Reblog from Christian concerns CEO Andrea Minichiello Williams.
Assisted Suicide on the BBC: a new low
The broadcast for the first time on terrestrial television of a man killing himself was a new low for our nation.
On 13 June, BBC 2 showed Peter Smedley, a motor neurone disease sufferer, taking his own life on camera at a Dignitas clinic in Switzerland. Viewers saw Peter choking and gasping for water, and the request being refused by those “helping” him to die.
The BBC has already broadcast five programmes on this subject since 2008, all portraying assisted suicide in a favourable light.
Now, on Radio 4, the BBC is running another forty-minute ‘documentary’ on 21 June at 2000. ‘A Living Death’ is billed as follows:
‘The working party will look at concerns that assessment and diagnosis of patients is not consistent across the country and will ask whether the cost of long term care is affordable to the NHS. Ann Alexander examines calls for a reform of the process to end the life of such patients where their families believe their loved one would no longer wish to be alive. The programme reveals how some hospitals appear unaware of the law and hears how the process can be lengthy and costly, putting families under further strain.‘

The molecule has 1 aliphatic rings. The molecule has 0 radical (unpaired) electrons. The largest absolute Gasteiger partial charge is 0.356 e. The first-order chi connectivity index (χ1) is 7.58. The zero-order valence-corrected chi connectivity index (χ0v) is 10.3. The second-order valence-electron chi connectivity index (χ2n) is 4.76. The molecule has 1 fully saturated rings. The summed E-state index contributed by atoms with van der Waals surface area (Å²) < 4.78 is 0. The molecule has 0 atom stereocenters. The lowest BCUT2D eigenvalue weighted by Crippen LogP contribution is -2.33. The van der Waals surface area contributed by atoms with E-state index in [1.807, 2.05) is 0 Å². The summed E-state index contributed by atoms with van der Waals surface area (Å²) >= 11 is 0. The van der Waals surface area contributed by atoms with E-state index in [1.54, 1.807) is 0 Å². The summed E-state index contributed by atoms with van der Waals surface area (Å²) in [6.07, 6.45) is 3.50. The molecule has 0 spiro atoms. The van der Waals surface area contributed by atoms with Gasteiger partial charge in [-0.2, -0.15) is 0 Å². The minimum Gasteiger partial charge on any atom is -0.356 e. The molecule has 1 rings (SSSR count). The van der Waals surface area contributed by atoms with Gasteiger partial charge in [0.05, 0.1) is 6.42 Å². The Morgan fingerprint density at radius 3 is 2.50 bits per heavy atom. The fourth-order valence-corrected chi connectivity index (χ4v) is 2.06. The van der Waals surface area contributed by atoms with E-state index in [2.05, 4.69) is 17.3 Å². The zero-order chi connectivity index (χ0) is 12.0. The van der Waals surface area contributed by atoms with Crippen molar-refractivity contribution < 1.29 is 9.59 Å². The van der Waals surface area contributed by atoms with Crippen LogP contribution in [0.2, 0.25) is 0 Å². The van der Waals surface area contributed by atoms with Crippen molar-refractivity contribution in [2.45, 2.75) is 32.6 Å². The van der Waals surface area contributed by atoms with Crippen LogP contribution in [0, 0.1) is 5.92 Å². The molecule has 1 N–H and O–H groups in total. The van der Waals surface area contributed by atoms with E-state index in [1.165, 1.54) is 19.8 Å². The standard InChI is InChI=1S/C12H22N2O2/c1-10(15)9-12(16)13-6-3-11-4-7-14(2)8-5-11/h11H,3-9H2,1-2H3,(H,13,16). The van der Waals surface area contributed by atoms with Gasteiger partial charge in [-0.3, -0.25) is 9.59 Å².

Does this send a chill down your spine?
Instead of care, is killing to be an option when, in vulnerability and frailty, we have to depend on others?
It is clear what the agenda is in the BBC programmes. Hard cases and sensationalist media stories could lead to bad law and put a civilised society at risk.
There were 900 complaints to the BBC regarding the death of Peter Smedley. Thank you to all Christian Concern supporters who made complaints. Your actions count.
We must now call upon the BBC to make a programme showing the other side of the story. It could portray the immense courage and dignity of those who face illness and the care that is given to them. It could show the impact and amazing work of the hospice movement. No one in Great Britain today needs to die alone or in uncontrollable pain.
Death sends us to our eternal destiny. Heaven or hell. It is serious. The mantra of self-determination ignores God and is dangerous.
If assisted suicide becomes legal the most vulnerable in our society will be exposed and at great risk. It must be resisted.
We cry out to the Lord. Have mercy on us.
It is worrying indeed with the BBC pushing this topic on TV and now radio! The focus should be on caring for those who are terminally ill in the best possible way and pain-free. Is the NHS palliative care the best it can be?
I have already read that in the few countries where assisted suicide is legal, there is a lot of confusion and these deaths are not being monitored properly. Here lies the DANGER!! check out: http://www.cmfblog.org.uk/ on assisted suicide it makes for very interesting reading.